Signed,

Hapless Host

A native New Yorker responds:

Dear Hapless,

A good way to avoid this problem with out-of-town guests is to grow up here and never make any friends who live outside the city. It takes some dedication, because there's always a risk of making friends with a foreign-exchange student or tourist visiting town, and you've also got to cut off all ties with friends who did live in the city but then left for some dumb reason, but overall I think the tradeoffs are worth it.

I mean, think about it: back in your hometown in Normal, Indiana or wherever, you moving to New York City is probably the most exciting thing that's ever happened. People are still talking about it years later, and of course they're all going to want to come visit now that they know they've got a free place to stay. Have sympathy for them—their lives are so empty!

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Jake Dobkin gamely escorts houseguests to the NYC Hall of Science. (Courtesy Jake Dobkin Private Collection)

But you must set some rules and boundaries. You are right to ignore your "acquaintances"; these are not friends. If they write to you saying that they're coming to New York, you send them a link to AirBnB and maybe a few thoughtful blog posts with suggestions for their visit. Your responsibility ends there. How do you know someone is an acquaintance? Ask yourself: have you ever been to dinner at their apartment?

It's different with real friends and family. With them you don't have a choice: if you've got room in your place, and they're in town, you can't force them to pay $200 a night to stay at a hotel. This is a good argument for having only a small number of really close friends, and finding a new family if yours is too large.

Even with these obligatory freeloaders, you don't have to be a pushover. Reciprocity is the key to any relationship, and the least these guests can do is take you out to dinner or bring a couple of bottles of nice wine. You should also feel free to crash on their couch when you're in their town, but let's be honest, that ain't exactly a fair trade.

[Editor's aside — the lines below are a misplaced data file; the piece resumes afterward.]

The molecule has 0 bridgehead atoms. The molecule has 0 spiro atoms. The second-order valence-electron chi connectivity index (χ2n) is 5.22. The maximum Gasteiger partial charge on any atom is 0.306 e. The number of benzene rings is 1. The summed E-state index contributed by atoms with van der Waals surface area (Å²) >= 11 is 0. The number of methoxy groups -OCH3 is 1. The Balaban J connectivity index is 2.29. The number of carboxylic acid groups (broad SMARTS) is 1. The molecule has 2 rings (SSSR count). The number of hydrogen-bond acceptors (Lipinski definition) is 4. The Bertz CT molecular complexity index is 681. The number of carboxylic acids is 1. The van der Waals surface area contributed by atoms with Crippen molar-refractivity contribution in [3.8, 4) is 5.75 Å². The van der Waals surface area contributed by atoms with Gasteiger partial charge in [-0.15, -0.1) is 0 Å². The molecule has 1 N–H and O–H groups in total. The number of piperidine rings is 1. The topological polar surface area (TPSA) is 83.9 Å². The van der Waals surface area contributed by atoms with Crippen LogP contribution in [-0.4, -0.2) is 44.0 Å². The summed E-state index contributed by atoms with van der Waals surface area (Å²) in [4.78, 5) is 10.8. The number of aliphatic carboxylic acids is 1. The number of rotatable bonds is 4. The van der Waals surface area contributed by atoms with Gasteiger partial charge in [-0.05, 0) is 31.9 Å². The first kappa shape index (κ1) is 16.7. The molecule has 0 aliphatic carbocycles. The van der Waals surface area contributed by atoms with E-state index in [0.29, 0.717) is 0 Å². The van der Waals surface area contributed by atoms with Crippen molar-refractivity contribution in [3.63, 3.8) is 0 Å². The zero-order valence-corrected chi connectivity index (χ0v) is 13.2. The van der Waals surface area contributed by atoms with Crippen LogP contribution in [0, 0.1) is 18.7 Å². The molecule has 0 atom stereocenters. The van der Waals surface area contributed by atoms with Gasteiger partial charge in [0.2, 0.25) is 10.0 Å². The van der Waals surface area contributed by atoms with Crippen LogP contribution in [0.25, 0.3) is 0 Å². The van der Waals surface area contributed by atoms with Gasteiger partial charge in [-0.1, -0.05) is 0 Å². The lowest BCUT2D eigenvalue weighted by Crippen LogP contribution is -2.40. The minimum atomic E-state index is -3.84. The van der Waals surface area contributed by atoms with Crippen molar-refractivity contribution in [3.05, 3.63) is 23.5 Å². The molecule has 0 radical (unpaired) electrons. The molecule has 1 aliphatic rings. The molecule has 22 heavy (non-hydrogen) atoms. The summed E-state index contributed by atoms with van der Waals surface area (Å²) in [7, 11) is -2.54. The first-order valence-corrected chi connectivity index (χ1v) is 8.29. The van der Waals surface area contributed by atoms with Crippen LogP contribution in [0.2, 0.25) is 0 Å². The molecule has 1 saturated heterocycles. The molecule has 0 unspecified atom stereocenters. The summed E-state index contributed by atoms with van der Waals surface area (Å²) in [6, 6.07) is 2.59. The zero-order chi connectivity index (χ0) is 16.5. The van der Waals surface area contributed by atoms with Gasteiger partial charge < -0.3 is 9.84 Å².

To make their visit as bearable as possible, try direct communication. Something along the lines of "hey bro, we're broke as fuck, and Con Ed costs $500 a month—can you please shut the AC off when you leave?" Or put a sticker on the door that reminds people to do that when they walk out; we have one on the door of the Gothamist office and it works pretty well. Remember: you're a New Yorker now. Put on your Big Boy Pants and don't be scared to get all up in their face about any inconsiderate behavior.

Your other issues are easily handled. The best things in New York City are free: the parks, the Staten Island Ferry, The Metropolitan Museum (fine, pay $5!), looking at graffiti in Bushwick, etc. If you're busy with work, feel no obligation to shepard these hicks around: hand them a map and encourage them to get out there on their own. If they get robbed on the subway, just tell them that's part of the "real New York City experience"!

It's a mitzvah to share this great city with your friends, but the official New York City motto is "Don't Be a Sucker!" No one is required to give so much that they impoverish themselves, and if your friends don't understand that, they aren't your friends.

N.B.: We've discussed the importance of treating tourists nicely before, for spiritual and economic reasons. Here's one more: if current real estate trends continue, many current New Yorkers may find themselves visiting one day as tourists themselves. Pay the kindness forward to your future self!

Ask a Native New Yorker anything via email. Anonymity is assured.